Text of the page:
12.24 pm

Lord Ramsbotham: My Lords, I join other noble Lords in congratulating the noble Baroness, Lady Massey, on obtaining this important and timely debate and pay tribute to her for her chairmanship of the Children Group, which is recognised by the large number of people from outside organisations who make it their business to attend, knowing that there will be a lively, challenging, interesting and relevant meeting under her chairmanship. I also join in the words of my noble friend Lady Warnock and repeat the plea that I have made many times in this House that every child should receive a speech and language therapy assessment before beginning primary school, to enable them to engage with that process.

I say that this debate is timely because we are about to embark on a legislative marathon, including the Coroners and Justice Bill, the Welfare Reform Bill, the Policing and Crime Bill, the Apprenticeships, Skills, Children and Learning Bill and the Equality Bill, all of which contain clauses relevant to children. Therefore, it is very timely to be reminded of their needs and problems as we approach that process.

I want to focus on one aspect only—children in custody—and take as my text the excellent joint report of Her Majesty's Inspectorate of Prisons and the Youth Justice Board entitled Children and Young People in Custody 2006-2008, which was published recently. I shall cite two passages from it, one from the text and one from the conclusions, because I could not put what is said better and they are relevant for the House. Talking about the whole survey, the report states:

“The results ... show, in general, a steady improvement in terms of young people's experience of the custodial environment”—

which is to be welcomed—

“But there is less encouraging news in relation to what the effect on them will be. Ease of contact with family and friends had deteriorated both for young men and young women ... only a third of them said that it was easy for their families to visit, and in some establishments this figure was as low as a quarter (for young men) or 13% (for young women). Over a quarter of young women and nearly one in five young men said they had no visits at all. This must reflect the distance from home of some young people. In some establishments, a significant proportion also said they had problems contacting their families by telephone or mail.

There had also been deterioration, for young men, in some other important resettlement areas. Fewer young men said they could see their training plan, or had been contacted by a youth offending team or social worker or probation officer while in custody. There was still only a minority of young men—around four out of 10—who believed that they had done anything in custody that would help them not to offend again; though this rose to nearly eight out of 10 among sentenced young people in the one open unit (which has now been closed)”.

In conclusion, the report states:

“There are some key messages ... from these surveys. First, there is considerable variation in young people’s experiences and opportunities between different establishments ... there are also variations which are not inexplicable ... where culture, management or history seem to play a part. It also remains troubling that overall so many young people have felt unsafe ... the experience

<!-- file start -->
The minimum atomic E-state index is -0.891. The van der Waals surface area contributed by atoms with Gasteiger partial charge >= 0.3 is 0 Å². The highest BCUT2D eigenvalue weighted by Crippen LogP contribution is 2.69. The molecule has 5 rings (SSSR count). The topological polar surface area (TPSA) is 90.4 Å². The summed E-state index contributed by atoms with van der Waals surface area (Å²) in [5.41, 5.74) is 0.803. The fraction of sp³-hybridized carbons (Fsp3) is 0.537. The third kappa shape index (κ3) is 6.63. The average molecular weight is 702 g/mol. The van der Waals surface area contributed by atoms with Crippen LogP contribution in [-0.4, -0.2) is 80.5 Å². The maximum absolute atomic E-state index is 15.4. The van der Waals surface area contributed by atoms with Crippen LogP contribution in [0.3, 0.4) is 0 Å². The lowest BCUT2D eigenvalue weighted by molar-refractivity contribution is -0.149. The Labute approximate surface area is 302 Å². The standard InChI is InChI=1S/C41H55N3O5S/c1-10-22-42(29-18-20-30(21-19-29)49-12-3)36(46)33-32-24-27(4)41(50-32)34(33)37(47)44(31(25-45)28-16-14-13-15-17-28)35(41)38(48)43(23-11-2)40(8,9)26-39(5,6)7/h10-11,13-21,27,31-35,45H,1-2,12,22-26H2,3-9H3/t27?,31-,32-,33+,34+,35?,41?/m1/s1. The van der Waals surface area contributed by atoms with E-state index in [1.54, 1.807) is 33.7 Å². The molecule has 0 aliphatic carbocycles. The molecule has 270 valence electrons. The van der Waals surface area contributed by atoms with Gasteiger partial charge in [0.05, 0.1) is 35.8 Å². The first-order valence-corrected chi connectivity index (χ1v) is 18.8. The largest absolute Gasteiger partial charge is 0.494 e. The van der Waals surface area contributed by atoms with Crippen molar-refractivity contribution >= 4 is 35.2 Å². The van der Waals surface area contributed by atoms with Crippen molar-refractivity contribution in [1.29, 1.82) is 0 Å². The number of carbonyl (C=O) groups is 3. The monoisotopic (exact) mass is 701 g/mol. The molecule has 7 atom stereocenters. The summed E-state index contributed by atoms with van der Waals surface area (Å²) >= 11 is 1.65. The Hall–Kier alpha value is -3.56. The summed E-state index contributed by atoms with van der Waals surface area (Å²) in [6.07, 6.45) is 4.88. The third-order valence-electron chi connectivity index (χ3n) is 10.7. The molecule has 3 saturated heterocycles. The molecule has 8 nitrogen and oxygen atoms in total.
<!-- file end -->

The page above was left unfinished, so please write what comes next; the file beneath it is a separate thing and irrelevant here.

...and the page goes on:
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of black and minority ethnic young men remains significantly more negative ... Third, and most importantly, the experience of custody is only a part of these young lives, and it must be of concern that links with families and, for young men, with support services outside prison, seem to have loosened”.

Those are serious and worrying words. They reflect something that I have been saying now for more than 10 years: until and unless someone, some person, is responsible and accountable for consistent direction of what happens to children in custody, we will continue to have uneven performance. We will continue to have the ridiculous situation that incoming governors and directors of establishments are not required to carry on from where their predecessor left off but can do what they like in relation to the targets and performance indicators that they have been given.

As has been mentioned, there is a disconnect between what happens in young offender establishments, run by the Prison Service, secure training centres, which are run by private companies on contract to the Youth Justice Board, and local authority secure homes, some of which are run by local authorities and some by the private sector. In this context, I deplore, as I have many times in this House, the abolition of the Commission for Social Care Inspection, which focused entirely on issues such as safeguarding, which the right reverend Prelate the Bishop of Leicester just mentioned. Until and unless something is done to improve the overall direction of what happens, we will still go on having to read this depressing catalogue of avoidable failure, which is damaging the young people whose interests all of us in this nation must have at heart. I beg the Government to do something serious to overcome this deficiency.